It is important for students to be enthusiastic about learning. Motivation can be tied to many things, and one of the most important elements is background knowledge or schema. For the past several months, my five year old has enthusiastically continued developing her emerging numeracy and reading skills using the weather application on my iPhone. I have about eight different locations around the United States and in the world setup as “bookmarks” on my iPhone weather program, which she can quickly access with a finger swipe.
This week, as we’ve had snow and ice in parts of the Midwest, the weather has been a little more visually exciting to follow on my iPhone. The other morning, Rachel asked to see my iPhone during breakfast so she could check the weather. She was SO excited to report:
Dad! It’s snowing in Manhattan! It’s going to snow in Manhattan three days this week!
I didn’t snap an iPhone screenshot of that moment, but I did take a snap later of the weather in Manhattan, Kansas. This location is significant to Rachel because one set of her grandparents (my folks) live there, and she has traveled there for holiday visits several times in the past. She has personal experiences and schema attached to this location, therefore the incidence of SNOW and cold temperatures there has special meaning and significance for her.
If you have an iPhone or iPod Touch, you can create screenshaps of any application or webapp by simultaneously pressing the home and sleep/wake button. This saves the image to your Photo roll, where you can sync it with your computer, email it or directly upload it to a photo sharing website like Flickr.
Rachel lives in Edmond, so the weather in our city is usually the first one she likes to check. When she checks the weather on the iPhone and becomes our family forecaster, my wife and I ask her to share the temperature as well as the predicted temperatures for today.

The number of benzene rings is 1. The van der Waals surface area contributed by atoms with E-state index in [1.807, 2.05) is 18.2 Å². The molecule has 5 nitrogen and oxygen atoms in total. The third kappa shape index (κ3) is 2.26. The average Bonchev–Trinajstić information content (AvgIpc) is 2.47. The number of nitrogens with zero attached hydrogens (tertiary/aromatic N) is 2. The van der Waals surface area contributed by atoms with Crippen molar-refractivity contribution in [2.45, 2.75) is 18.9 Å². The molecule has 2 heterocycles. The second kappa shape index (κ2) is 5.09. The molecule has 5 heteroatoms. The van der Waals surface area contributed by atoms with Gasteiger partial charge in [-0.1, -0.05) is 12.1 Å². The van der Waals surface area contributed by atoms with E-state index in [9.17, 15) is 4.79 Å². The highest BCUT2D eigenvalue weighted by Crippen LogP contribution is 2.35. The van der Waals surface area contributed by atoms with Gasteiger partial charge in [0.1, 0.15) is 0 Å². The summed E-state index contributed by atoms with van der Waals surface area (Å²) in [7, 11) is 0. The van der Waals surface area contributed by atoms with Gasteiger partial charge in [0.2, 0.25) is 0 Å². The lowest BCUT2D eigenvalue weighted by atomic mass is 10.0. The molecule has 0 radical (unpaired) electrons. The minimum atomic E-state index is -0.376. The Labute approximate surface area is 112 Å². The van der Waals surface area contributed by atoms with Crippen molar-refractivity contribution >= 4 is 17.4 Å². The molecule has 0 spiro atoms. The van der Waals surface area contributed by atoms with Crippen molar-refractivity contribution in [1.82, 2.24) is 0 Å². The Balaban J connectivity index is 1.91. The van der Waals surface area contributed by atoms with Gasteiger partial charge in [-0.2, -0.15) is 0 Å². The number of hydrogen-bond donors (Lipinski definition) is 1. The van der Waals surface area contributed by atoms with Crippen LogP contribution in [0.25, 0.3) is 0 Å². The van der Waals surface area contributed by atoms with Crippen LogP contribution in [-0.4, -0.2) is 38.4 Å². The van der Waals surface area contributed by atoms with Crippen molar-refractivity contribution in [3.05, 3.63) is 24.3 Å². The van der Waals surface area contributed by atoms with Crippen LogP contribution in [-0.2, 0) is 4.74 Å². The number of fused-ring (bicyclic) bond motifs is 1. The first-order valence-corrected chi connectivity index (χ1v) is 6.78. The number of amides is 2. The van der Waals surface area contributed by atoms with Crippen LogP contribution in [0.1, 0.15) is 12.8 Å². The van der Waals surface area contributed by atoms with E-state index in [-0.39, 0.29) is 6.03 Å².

As she flicks through different cities, we ask her to share the name of the city she’s viewing along with weather details. Sometimes we’ll ask her a specific question, “Hey, what’s the temperature right now in Lubbock?” (Where her other set of grandparents live and she’s just visited recently.) As a young five year old, this provides great, real-world practice for reading two digit numbers as well as recognizing different city names. Rachel will start public kindergarten next year, but that hasn’t stopped us from starting her numeracy and reading literacy development early. Opportunities to have conversations like this provide countless learning signs throughout the week. My wife and I believe that even though our children attend public school, we still have vital roles to play as homeschooling parents. Essentially we recognize that we’re all learning constantly, and whether we’re in formal or informal learning contexts we need to take time to have conversations and share our perceptions and ideas together.
The iPhone weather image below from Gainsville, Texas, shows a wintery mix of snow and rain. This was very exciting to Rachel to report on this week. She loves to be the announcer of REAL news to others in our family. This not only develops her numeracy and reading literacy skills, but also her self-esteem as her ideas and announcements earn the attention and focus of others in our family. As she learns to accurately read numbers and words aloud, she experiences supported success in these activities which further builds her motivation to continue reading and sharing. Weather often is interesting and relevant, so being the “news reporter” for the weather can have a real value in family conversations. This is important for a five year old.
This use of the iPhone weather application a very basic use, but it’s worth mentioning because I know many primary age classroom teachers discuss the weather with students as a part of their morning circle time. If a teacher or teacher-aide has an iPhone or iPod Touch, it could be great to teach and allow students to use and access the weather application to report on current as well as upcoming conditions in different places.